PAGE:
Why Melinda Gates is investing $50 million to make the next Silicon Valley—starting in Chicago
Melinda Gates is investing $50 million in creating more tech opportunities for women—outside of the industry’s usual power centers.
The philanthropist in October pledged $1 billion towards expanding women’s power and influence over the next decade. On Tuesday, Gates’ Pivotal Ventures said that $50 million of her pledge will go towards creating “inclusive tech hubs” in Chicago and two other yet-to-be-named cities, over the next five years.
The “Gender Equality in Tech Cities” initiative will focus on increasing the percentages of women who graduate with computing degrees and who get hired into (and retained/promoted at) tech jobs; it also aims to increase the amount of venture capital invested in startups with at least one female founder. Pivotal Ventures is devoting the money to several partners, including Break Through Tech, a spinoff of a Cornell Tech initiative, which will create career development programs for students at the University of Illinois at Chicago and elsewhere; and SecondMuse, an agency that will coordinate programs around hiring women in tech and funding female entrepreneurs.
“As the tech industry continues to expand beyond Silicon Valley to other areas across the country, we have the opportunity to reimagine what the sector could look like,” Gates wrote in a LinkedIn post scheduled to publish on Tuesday morning. “If these emerging tech hubs are supported to prioritize women’s representation and inclusion as they grow, they will be better positioned to tap into the full range of local talent, while also helping create a blueprint for closing the industry’s gender gap nationwide.”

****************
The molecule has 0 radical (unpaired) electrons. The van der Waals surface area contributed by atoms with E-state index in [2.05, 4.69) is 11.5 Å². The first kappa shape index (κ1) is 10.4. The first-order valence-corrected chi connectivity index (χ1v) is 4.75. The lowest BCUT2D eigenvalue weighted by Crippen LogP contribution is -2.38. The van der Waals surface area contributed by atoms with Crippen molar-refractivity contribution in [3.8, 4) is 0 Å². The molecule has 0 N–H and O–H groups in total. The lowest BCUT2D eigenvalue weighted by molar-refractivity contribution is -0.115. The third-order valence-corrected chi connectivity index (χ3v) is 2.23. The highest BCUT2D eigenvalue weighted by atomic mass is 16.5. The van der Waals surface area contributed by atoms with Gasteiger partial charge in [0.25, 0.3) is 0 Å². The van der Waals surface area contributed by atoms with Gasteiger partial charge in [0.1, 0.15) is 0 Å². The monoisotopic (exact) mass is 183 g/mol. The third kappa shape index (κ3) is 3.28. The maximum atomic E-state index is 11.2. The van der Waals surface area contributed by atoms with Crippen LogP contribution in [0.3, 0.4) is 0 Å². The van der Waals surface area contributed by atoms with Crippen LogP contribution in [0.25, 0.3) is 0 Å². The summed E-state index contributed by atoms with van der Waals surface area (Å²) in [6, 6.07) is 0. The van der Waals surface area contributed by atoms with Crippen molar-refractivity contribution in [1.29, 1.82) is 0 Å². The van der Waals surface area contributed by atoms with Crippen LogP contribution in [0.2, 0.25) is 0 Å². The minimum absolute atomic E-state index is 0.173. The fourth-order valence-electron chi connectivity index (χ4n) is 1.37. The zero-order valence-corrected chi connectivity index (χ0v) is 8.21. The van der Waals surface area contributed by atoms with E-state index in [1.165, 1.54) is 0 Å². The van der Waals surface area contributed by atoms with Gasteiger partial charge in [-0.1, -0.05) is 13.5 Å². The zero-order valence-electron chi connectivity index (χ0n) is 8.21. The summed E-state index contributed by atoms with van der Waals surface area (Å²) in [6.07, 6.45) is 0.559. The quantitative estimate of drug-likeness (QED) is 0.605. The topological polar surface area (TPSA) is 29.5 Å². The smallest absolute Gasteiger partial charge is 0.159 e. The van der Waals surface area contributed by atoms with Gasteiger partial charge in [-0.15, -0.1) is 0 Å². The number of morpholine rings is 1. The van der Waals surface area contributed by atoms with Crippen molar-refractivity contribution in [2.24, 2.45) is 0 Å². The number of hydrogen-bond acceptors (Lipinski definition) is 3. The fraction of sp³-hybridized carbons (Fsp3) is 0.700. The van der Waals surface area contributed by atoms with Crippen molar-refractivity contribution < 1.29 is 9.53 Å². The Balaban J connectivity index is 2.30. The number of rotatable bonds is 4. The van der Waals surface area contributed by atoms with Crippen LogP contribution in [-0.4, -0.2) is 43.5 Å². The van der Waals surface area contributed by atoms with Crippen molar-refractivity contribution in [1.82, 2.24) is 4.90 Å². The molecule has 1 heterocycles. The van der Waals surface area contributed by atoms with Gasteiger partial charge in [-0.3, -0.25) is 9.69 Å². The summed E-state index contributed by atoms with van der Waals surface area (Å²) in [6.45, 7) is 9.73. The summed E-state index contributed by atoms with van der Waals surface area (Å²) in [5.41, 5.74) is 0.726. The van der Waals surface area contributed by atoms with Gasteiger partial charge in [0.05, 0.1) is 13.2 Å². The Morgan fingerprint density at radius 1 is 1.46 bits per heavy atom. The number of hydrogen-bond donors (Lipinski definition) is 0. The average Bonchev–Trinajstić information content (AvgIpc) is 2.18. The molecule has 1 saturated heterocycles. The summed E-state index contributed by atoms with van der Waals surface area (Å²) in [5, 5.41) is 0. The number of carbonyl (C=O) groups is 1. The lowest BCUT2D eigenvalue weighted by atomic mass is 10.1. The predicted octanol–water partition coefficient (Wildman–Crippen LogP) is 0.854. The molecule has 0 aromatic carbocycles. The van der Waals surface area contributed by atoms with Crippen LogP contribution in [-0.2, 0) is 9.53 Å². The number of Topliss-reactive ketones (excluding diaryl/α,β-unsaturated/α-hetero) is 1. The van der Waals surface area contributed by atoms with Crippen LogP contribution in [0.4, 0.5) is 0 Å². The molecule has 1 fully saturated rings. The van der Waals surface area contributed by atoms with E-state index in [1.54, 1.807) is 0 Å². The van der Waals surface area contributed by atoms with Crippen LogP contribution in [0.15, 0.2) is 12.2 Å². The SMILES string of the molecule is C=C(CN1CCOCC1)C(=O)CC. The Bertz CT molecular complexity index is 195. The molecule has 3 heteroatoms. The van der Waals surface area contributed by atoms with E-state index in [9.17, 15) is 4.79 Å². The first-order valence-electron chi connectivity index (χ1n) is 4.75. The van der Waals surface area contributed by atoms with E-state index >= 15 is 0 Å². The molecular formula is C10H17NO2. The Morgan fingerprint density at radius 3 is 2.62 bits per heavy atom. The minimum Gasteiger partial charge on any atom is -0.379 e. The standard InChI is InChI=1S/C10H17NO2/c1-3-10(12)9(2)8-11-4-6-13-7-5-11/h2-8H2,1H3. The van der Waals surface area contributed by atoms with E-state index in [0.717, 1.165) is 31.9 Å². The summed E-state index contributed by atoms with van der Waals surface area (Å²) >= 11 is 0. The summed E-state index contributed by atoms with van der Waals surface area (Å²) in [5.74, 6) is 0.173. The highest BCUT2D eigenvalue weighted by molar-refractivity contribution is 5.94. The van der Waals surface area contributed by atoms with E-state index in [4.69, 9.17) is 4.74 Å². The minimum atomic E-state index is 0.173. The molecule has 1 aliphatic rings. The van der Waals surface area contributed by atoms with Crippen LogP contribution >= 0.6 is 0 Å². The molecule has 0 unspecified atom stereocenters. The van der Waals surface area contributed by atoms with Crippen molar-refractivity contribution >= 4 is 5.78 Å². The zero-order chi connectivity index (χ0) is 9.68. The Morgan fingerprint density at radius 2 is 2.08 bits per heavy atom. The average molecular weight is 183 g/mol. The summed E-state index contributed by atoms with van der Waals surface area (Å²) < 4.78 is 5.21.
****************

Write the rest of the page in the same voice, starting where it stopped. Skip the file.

The investment supports Gates’ commitment “to fast-track women in high-impact sectors like tech and ensure that all women (not just white women or women from elite backgrounds) are able to enter and advance in these fields,” as she told Fortune in our recent “25 Ideas for 2020” package.
Pivotal created a short list of potential cities and chose Chicago for its current tech, venture, and larger-business ecosystem—as well as its “attractive cost of living,” according to Renee Wittemyer, Pivotal’s director of program strategy and investment.
“We also believe that Chicago’s rich diversity is an untapped competitive advantage,” Wittemyer said in an interview Monday. “Tech continues to have an outsize influence on society, but women, and women of color in particular are being systemically left behind.”
Pivotal plans to choose the second of its three cities within the next year, she says.
Since Gates made her $1 billion pledge in October, Pivotal Ventures has made related investments of undisclosed amounts in a Techstars accelerator focused on elder care and in a fund focused on creating more opportunities for American women to run for office. Tuesday’s announcement is the first time that Pivotal is disclosing the specific amount it is committing to a part of Gates’ gender-equality pledge.
Still, that amount—$50 million split among three cities over five years— is relatively small, as Wittemyer acknowledges: “This is just the start of what it will take, and we can’t do it alone,” she says. “We really want to use this to crowd in other funders … to help us set the example of what a vibrant and inclusive tech hub could look like.”